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Open Access Publications from the University of California

Influence of foraging ecology and body condition on contaminant bioaccumulation in a top marine predator

  • Author(s): Peterson, Sarah Elendil Hardee
  • Advisor(s): Costa, Daniel P
  • et al.

Environmental contaminants are a continued threat to marine wildlife because they are globally dispersed, bioaccumulate in top predators, and can disrupt physiological pathways, thus leading to adverse health effects. For adult marine mammals, the main source of contaminants is through their diet, therefore foraging behavior, including geographic location, foraging depth, and prey type, may exacerbate or mitigate contaminant exposure. Fluctuating body condition can also significantly affect contaminant concentrations in multiple tissues and thus temporally influence individual toxicological risk.

My dissertation provides an extensive analysis of the assimilation of persistent organic pollutants (POPs) and mercury into the mesopelagic-foraging northern elephant seal. My research integrates foraging behavior (movements, diving, and stable isotopes), physiology (reproductive or molting state and measurements of general body condition), and demographics (age and sex), to understand how these factors influence contaminant dynamics.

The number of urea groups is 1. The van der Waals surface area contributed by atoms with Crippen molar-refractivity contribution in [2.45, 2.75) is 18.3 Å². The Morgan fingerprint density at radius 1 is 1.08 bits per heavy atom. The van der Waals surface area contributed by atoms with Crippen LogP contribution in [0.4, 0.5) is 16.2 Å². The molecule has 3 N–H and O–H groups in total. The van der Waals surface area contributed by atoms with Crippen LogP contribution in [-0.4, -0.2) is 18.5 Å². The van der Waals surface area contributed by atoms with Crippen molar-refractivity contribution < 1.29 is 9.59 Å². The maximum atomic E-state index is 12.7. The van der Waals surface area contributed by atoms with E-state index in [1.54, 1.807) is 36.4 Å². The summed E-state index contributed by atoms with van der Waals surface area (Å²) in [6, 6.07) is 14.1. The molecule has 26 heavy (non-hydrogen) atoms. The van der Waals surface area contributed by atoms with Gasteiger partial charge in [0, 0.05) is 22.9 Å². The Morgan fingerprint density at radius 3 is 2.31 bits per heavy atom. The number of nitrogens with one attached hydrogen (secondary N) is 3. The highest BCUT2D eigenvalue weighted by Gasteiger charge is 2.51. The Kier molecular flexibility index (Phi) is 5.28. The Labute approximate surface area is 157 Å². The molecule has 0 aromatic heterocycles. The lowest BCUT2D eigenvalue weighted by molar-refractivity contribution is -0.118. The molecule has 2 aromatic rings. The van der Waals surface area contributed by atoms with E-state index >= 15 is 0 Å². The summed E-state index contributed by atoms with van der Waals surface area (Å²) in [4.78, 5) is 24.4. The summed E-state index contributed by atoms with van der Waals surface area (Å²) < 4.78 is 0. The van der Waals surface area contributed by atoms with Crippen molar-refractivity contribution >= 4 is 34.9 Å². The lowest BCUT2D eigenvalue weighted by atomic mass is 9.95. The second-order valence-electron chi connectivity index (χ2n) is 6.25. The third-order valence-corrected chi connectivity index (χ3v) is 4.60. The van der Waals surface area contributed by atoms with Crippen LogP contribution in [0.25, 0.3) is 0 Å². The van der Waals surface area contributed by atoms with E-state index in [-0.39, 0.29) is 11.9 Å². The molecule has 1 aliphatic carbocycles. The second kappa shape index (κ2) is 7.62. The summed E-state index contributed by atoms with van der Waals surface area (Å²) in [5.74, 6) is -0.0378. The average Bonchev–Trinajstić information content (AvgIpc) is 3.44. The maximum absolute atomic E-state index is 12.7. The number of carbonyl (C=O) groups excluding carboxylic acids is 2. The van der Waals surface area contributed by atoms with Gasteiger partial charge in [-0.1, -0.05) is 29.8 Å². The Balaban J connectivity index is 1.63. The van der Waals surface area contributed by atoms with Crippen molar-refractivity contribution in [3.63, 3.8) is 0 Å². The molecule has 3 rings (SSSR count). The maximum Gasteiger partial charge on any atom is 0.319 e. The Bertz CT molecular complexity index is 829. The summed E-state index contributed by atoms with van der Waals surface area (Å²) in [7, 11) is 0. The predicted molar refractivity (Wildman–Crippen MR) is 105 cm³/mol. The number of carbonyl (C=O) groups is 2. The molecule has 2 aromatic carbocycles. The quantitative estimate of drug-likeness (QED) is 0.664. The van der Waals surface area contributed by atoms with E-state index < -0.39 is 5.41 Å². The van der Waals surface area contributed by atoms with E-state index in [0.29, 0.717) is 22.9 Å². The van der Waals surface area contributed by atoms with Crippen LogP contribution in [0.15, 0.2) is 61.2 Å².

Northern elephant seals, Mirounga angustirostris, spend the majority of their lives at sea foraging in the mesopelagic (200 – 1000 m depths) North Pacific Ocean, hundreds to thousands of kilometers from the coastline of North America. Such remoteness creates challenges to understanding the ecosystem where they forage. However, elephant seal life history brings them to shore predictably twice each year for breeding and molting, at which time we can sample their tissues and attach or recover electronic tags to quantify movements and diving behavior.

Every elephant seal I sampled had detectable concentrations of PCBs, PBDEs, organochlorine pesticides and mercury, demonstrating that POPs and mercury are pervasive in the food webs of northern elephant seals. For both POPs and mercury, I showed varying levels of bioaccumulation in elephant seals related to foraging behavior across a large region of the northeast Pacific, indicating that certain regions and depths pose a heightened exposure risk of contaminants to marine predators. However, the relationship between foraging behavior and contaminant bioaccumulation differed among individual compounds. Because predators integrate contaminants from their foraging areas, geographical variability in predator contaminant concentrations may be a useful indicator of the ecotoxicological risk of these contaminants to cryptic or threatened marine predators that live in deep ocean food webs of the North Pacific Ocean.

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